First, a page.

The opinion of the court was delivered by: RICHARD OWEN
Plaintiffs instituted this action for damages and injunctive relief against three Special Agents of the United States Drug Enforcement Administration; they claim that having slightly tapped the agents' car with their motorcycle on November 16, 1988, the individual defendants assaulted them, subjected them to unwarranted, unreasonable and excessive beatings, and caused unjustifiable arrest and confinement, depriving them of their rights under the Fourth and Fifth Amendments because they are homosexuals.
Both men sustained injuries from the beatings they received. They allege that they committed no acts to provoke the agents. Plaintiffs were arrested and charged with misdemeanors.
Defendants Dennis Branen, Ross Kindestin and Ed Wisniefski move to dismiss all of the plaintiffs' claims other than those arising under the Fourth Amendment, on the grounds that the complaint fails to state a cause of action other than under the Fourth Amendment, and that even if plaintiffs do state a prima facie Fifth Amendment claim, defendants' qualified immunity bars that claim.
Plaintiffs allege that they were singled out for unreasonable treatment and abuse because they are gay. The Equal Protection clause of the Fourteenth Amendment prohibits any state from denying to any person within its jurisdiction the equal protection of the laws; this principle is applicable to federal government actions as a component of the Fifth Amendment Due Process clause.
Defendants contend that there can be no equal protection claim here because the constitutional status of homosexuality is in flux. However, the lowest level of Equal Protection scrutiny mandates that the government action in question must be rationally related to a legitimate state purpose; there can be no legitimate state interest in "bare . . . desire to harm a politically unpopular group. . . ." City of Cleburne v. Cleburne Living Center, 473 U.S. 432, 447, 87 L. Ed. 2d 313, 105 S. Ct. 3249 (1985), citing United States Dept. of Agriculture v. Moreno, 413 U.S. 528, 534, 37 L. Ed. 2d 782, 93 S. Ct. 2821 (1973). See also, Pruitt v. Cheney, 943 F.2d 989, 994-95 (9th Cir. 1991). An equal protection analysis of discriminatory acts against homosexuals must be conducted pursuant to a rational basis test. Woodward v. United States, 871 F.2d 1068, 1076 (Fed. Cir. 1989), cert. denied, 494 U.S. 1003, 108 L. Ed. 2d 473, 110 S. Ct. 1295 (1990); High Tech Gays v. Defense Industrial Security Clearance Office, 895 F.2d 563, 574 (9th Cir. 1990). Thus, the denial of heightened scrutiny to discrimination against homosexuals "does not mean . . . that any kind of negative state action against homosexuals would be constitutionally authorized. Laws or government practices must still, if challenged, pass the rational basis test of the equal protection clause." Padula v. Webster, 822 F.2d 97, 103-04 (D.C. Cir. 1987).
Defendants assert that all claims arising from an instance of alleged excessive force must be litigated under the Fourth Amendment. They rely primarily upon Graham v. Connor, 490 U.S. 386, 104 L. Ed. 2d 443, 109 S. Ct. 1865 (1989), which holds that claims arising from alleged "excessive force in the course of making an arrest, investigatory stop, or other 'seizure' . . . are properly analyzed under the Fourth Amendment's 'objective reasonableness' standard." Id. at 388, in making this assertion. Thus, the plaintiffs bring their excessive force claims under the Fourth Amendment pursuant to the dictates of Graham. However, claims of discrimination and Equal Protection violation arise under the Fifth Amendment, and are completely separate from the Fourth Amendment excessive force claim. If the harassment and arrest would not have occurred but for the DEA agents' alleged hostility against the plaintiffs' homosexuality, then plaintiffs may state an Equal Protection claim regardless of the propriety of the arrest and the reasonableness of the use of force. See Tanner v. Heise, 879 F.2d 572, 580 n.5 (9th Cir. 1989), citing Yick Wo v. Hopkins, 118 U.S. 356, 373-74, 30 L. Ed. 220, 6 S. Ct. 1064 (1886). Each constitutional claim must be judged by reference to its own specific constitutional standard. Johnson v. Morel, 876 F.2d 477, 479 (5th Cir. 1989).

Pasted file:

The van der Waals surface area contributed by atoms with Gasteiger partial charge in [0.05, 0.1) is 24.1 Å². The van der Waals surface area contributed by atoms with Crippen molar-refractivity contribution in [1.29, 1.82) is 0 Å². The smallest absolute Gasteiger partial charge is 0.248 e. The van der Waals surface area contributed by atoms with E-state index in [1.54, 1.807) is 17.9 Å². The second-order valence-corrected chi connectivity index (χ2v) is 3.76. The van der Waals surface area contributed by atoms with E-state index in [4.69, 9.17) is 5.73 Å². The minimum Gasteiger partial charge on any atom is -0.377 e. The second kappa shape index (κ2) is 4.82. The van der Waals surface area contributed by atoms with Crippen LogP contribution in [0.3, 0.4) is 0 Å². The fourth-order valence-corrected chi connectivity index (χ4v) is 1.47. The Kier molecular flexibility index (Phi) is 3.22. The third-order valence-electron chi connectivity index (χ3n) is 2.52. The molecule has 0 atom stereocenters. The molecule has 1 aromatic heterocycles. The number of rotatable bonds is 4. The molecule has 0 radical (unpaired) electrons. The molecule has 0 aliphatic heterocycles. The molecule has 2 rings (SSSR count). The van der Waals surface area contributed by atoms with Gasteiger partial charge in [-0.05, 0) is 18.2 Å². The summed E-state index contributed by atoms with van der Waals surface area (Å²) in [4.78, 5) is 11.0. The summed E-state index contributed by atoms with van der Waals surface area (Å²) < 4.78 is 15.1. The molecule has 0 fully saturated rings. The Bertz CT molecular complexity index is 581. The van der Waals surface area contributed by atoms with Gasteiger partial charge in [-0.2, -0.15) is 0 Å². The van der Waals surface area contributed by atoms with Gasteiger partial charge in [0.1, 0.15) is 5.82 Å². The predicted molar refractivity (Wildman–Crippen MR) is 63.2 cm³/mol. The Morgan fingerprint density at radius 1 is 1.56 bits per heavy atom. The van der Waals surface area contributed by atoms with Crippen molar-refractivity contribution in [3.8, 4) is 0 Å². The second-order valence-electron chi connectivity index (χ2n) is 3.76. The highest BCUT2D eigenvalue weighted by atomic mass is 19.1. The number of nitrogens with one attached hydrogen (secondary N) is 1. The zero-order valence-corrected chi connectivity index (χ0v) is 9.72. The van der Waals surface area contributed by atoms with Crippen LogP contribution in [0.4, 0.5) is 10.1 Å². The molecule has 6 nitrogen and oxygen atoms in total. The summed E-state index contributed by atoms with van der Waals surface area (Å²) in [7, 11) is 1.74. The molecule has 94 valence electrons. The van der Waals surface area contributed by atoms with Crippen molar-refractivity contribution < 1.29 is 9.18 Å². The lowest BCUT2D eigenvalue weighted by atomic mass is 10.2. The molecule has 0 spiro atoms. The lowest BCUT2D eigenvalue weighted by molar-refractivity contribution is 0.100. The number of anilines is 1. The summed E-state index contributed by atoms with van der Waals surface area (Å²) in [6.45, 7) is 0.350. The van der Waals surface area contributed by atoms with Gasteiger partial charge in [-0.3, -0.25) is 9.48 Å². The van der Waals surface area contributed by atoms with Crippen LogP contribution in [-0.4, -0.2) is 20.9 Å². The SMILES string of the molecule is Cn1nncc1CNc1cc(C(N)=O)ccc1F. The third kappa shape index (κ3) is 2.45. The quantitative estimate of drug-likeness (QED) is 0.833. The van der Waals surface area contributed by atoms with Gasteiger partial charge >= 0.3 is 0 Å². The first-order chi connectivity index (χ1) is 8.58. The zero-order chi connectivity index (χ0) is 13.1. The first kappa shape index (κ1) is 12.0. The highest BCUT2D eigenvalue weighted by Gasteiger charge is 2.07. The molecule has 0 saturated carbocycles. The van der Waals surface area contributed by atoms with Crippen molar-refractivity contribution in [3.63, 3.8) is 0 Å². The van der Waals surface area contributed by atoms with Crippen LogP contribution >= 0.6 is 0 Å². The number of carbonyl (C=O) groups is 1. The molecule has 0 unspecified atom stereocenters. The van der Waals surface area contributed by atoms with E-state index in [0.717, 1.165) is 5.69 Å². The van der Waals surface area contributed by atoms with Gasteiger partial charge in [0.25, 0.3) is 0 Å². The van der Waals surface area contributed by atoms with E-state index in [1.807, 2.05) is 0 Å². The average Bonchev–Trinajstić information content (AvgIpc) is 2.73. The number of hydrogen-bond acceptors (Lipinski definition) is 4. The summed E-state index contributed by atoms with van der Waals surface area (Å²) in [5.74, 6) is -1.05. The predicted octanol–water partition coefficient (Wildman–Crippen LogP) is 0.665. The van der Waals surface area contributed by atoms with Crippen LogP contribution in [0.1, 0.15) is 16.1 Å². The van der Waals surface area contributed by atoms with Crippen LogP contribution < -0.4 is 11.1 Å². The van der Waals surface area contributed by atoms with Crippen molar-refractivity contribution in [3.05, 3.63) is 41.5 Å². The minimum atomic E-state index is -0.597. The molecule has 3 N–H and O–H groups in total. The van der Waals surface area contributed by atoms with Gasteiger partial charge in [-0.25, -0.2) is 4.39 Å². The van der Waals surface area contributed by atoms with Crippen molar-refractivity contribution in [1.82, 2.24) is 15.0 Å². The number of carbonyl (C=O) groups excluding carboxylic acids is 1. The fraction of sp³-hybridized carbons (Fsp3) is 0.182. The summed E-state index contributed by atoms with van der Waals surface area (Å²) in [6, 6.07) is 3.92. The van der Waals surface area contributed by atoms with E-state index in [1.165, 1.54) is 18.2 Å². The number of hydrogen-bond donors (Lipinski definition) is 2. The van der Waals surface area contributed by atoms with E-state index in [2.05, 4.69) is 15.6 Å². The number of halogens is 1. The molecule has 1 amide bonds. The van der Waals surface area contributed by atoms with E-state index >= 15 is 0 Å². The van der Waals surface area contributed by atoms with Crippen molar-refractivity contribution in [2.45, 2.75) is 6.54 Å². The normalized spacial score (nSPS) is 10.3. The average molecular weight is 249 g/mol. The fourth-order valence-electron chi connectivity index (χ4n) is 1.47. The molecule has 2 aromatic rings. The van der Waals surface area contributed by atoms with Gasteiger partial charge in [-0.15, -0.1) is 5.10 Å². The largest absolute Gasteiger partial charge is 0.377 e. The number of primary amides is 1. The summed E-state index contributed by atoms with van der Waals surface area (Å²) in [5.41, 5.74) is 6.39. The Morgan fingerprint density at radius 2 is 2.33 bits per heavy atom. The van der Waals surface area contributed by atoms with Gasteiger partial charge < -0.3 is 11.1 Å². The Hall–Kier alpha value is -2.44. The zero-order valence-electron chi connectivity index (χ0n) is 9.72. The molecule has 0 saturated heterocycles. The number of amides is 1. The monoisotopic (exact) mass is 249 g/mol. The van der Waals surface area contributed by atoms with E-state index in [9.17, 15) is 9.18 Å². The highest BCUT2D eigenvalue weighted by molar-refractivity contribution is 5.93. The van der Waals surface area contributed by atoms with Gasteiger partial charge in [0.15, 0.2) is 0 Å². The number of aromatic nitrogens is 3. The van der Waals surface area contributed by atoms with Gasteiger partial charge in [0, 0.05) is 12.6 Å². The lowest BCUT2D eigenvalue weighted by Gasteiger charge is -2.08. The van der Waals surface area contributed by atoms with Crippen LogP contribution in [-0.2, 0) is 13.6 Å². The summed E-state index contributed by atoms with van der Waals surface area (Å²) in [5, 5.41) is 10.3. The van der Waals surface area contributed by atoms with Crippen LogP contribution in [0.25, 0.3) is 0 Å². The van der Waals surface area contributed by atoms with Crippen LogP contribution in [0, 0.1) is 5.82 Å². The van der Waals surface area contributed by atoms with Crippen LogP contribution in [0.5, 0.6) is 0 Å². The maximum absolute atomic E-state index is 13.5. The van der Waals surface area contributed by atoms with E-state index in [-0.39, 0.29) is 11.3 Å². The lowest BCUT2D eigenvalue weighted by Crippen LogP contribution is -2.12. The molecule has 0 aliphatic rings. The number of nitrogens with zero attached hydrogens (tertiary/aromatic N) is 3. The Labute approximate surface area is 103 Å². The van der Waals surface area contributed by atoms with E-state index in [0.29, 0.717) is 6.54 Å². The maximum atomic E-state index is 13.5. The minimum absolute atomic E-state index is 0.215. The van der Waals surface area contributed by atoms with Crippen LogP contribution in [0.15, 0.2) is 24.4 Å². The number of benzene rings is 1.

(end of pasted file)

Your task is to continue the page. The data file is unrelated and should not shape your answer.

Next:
With respect to the defendants' qualified immunity claim, such a defense may succeed only upon a showing that defendants' conduct "does not violate clearly established statutory or constitutional rights of which a reasonable person would have known." Harlow v. Fitzgerald, 457 U.S. 800, 818, 73 L. Ed. 2d 396, 102 S. Ct. 2727 (1982). See also, Liffiton v. Keuker, 850 F.2d 73, 76 (2d Cir. 1988). The test is not a subjective one, but rather is an objective, reasonable person standard. Federal officials are charged with knowledge of constitutional developments at the time of the alleged violation; the contours of the clearly established right infringed must be "sufficiently clear that a reasonable official would understand that what he is doing violates that right." Anderson v. Creighton, 483 U.S. 635, 640, 97 L. Ed. 2d 523, 107 S. Ct. 3034 (1987). Defendants claim that the status of protection afforded to homosexuality by the constitution is in flux, at best, and that moreover, there is no constitutional limitation whatsoever barring federal officials from using language demeaning individuals' sexual preferences. Regardless of the level of scrutiny afforded to the status of homosexuality under the Equal Protection clause, federal agents can be presumed to have knowledge that apart from epithets, harassment, unprovoked assault and unjustified arrest on account of perceived membership in a particular class of individuals is a violation of constitutional rights, should it have occurred as plaintiffs allege.
United States District ...